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New use cleared for Genentech arthritis drug

The US Food and Drug Administration has approved Genentech's Actemra for the new indication of the treatment of active systemic juvenile idiopathic arthritis, a rare paediatric form of arthritis

The US Food and Drug Administration (FDA) has granted approval for Genentech's marketed rheumatoid arthritis drug Actemra (tocilizumab) for the new indication of the treatment of active systemic juvenile idiopathic arthritis (SJIA), a rare paediatric disease that causes severe inflammation throughout the body and can be deadly.

The interleukin-6 receptor blocker has been approved for use alone or in combination with methotrexate in children ages 2 years and older. It is the first approved therapy for children with SJIA, which is similar to other forms of juvenile idiopathic arthritis but is characterised by systemic and inflammatory features including spiking fevers and rash.

Juvenile idiopathic arthritis affects about to 2 per 1,000 children, with SJIA making up about 10 per cent of those cases.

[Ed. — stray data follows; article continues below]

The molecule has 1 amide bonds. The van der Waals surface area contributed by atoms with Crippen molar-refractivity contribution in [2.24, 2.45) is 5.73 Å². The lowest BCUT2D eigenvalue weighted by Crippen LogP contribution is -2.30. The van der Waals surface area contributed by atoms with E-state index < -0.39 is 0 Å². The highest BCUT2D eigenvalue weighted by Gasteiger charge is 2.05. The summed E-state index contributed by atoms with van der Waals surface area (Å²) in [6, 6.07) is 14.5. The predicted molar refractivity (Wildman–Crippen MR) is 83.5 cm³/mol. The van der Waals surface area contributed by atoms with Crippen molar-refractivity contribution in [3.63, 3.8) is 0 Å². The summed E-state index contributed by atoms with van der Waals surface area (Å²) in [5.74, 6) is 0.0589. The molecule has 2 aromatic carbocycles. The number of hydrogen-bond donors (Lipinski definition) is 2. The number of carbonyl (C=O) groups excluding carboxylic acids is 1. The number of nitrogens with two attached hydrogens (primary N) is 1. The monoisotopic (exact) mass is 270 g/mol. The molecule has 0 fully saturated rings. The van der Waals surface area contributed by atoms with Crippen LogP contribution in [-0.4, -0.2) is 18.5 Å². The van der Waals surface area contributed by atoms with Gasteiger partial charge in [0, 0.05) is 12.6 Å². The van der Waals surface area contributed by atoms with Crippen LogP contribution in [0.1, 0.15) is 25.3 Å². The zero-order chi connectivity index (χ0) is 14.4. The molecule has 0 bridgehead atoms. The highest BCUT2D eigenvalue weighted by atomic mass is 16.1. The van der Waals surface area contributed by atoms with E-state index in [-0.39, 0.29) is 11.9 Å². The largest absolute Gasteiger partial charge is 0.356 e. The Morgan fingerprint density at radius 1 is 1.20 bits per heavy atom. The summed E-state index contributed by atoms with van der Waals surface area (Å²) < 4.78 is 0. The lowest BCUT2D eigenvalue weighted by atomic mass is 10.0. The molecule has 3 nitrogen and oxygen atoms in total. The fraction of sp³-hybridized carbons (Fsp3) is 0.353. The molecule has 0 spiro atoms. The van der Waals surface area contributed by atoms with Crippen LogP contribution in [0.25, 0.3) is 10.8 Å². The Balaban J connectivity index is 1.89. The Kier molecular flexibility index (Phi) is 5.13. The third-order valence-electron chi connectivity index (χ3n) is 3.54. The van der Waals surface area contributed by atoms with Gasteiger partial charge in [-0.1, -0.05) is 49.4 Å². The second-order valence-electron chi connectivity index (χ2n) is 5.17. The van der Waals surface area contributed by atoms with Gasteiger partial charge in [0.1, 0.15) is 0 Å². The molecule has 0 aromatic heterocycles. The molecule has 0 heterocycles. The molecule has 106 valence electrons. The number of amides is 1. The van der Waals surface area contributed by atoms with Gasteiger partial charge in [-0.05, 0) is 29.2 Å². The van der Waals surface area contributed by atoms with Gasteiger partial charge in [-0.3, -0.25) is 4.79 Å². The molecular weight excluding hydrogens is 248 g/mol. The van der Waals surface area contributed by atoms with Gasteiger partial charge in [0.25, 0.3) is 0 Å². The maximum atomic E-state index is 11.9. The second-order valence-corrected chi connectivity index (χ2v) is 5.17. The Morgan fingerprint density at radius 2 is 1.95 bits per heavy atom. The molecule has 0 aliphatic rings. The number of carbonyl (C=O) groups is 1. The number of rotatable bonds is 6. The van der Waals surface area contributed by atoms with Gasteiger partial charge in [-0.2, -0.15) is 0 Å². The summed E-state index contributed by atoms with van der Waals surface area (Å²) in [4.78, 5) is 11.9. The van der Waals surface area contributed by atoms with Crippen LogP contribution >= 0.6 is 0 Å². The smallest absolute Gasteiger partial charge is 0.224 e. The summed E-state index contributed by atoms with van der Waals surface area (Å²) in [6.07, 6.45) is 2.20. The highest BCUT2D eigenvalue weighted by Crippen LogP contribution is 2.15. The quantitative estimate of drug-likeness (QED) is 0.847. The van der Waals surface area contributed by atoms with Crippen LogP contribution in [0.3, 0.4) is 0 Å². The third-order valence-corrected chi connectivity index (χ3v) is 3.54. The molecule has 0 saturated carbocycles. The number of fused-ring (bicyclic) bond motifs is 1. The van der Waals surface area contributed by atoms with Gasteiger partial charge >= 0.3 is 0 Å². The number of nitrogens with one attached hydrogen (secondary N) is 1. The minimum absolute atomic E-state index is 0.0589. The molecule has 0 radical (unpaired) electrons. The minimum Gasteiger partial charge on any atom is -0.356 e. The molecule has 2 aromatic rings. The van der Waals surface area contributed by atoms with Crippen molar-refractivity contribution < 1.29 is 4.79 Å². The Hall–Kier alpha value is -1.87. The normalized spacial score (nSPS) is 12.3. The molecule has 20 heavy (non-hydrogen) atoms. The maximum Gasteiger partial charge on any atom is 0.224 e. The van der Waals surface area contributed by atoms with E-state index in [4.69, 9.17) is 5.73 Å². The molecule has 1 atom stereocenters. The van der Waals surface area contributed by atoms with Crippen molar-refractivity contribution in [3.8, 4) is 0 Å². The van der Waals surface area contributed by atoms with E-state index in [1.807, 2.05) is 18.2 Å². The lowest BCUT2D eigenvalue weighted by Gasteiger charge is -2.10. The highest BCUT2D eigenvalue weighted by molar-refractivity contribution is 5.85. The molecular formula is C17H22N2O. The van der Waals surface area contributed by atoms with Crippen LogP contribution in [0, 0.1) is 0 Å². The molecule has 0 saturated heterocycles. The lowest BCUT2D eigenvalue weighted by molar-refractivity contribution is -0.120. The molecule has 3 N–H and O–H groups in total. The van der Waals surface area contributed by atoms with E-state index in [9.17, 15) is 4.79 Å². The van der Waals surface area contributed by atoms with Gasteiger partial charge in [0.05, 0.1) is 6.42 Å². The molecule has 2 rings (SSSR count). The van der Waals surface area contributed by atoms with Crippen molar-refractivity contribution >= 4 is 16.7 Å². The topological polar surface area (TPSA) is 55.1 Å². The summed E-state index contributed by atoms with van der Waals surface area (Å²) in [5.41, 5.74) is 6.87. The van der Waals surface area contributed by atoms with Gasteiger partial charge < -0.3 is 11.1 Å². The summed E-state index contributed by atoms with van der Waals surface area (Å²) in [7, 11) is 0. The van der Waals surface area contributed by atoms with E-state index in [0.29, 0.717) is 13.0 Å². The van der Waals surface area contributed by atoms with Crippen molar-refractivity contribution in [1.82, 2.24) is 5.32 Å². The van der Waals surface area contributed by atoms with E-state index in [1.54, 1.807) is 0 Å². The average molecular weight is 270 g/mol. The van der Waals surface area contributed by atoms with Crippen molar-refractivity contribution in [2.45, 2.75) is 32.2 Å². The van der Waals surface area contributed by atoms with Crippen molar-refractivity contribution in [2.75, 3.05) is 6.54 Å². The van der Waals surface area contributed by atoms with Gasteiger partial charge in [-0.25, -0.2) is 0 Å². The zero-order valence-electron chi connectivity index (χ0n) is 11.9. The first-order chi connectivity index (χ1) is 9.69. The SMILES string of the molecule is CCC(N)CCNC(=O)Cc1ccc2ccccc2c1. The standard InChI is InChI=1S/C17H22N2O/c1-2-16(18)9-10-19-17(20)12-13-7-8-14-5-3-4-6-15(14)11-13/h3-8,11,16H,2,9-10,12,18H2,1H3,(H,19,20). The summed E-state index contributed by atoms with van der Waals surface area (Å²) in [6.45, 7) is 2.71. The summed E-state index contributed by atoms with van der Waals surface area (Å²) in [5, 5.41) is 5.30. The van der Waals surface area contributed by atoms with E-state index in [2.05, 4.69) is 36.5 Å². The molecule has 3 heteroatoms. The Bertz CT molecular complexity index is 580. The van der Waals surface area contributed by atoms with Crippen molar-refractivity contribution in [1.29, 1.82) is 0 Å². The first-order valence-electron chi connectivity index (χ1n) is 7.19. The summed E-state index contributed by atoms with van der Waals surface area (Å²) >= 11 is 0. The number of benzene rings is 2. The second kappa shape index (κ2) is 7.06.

Actemra won US approval in early 2010 for treatment of adults with moderately to severely active rheumatoid arthritis who have had an inadequate response to one or more tumour necrosis factor antagonist therapies.

The new paediatric approval was based on a 112-patient clinical study in which subjects with SJIA received either Actemra infusions or placebo infusions every two weeks. The subjects were between the ages of two and 17 years and had either had inadequate response to nonsteroidal anti-inflammatory drugs and corticosteroids or were unable to take them.

Eighty-five per cent of the children in the Actemra group showed at least 30 per cent improvement in the American College of Rheumatology's JIA efficacy variables, along with absence of fever in the preceding seven days. Only 24 per cent of patients receiving placebo met these same goals.

Genentech, a wholly owned member of the Roche Group, also hopes to expand the adult indication to include earlier lines of RA therapy. The company said it is working on establishing the clinical benefit and safety of Actemra in earlier lines of therapy through a large pharmacovigilance programme, including a risk-management programme and global clinical and post-marketing studies.

18th April 2011

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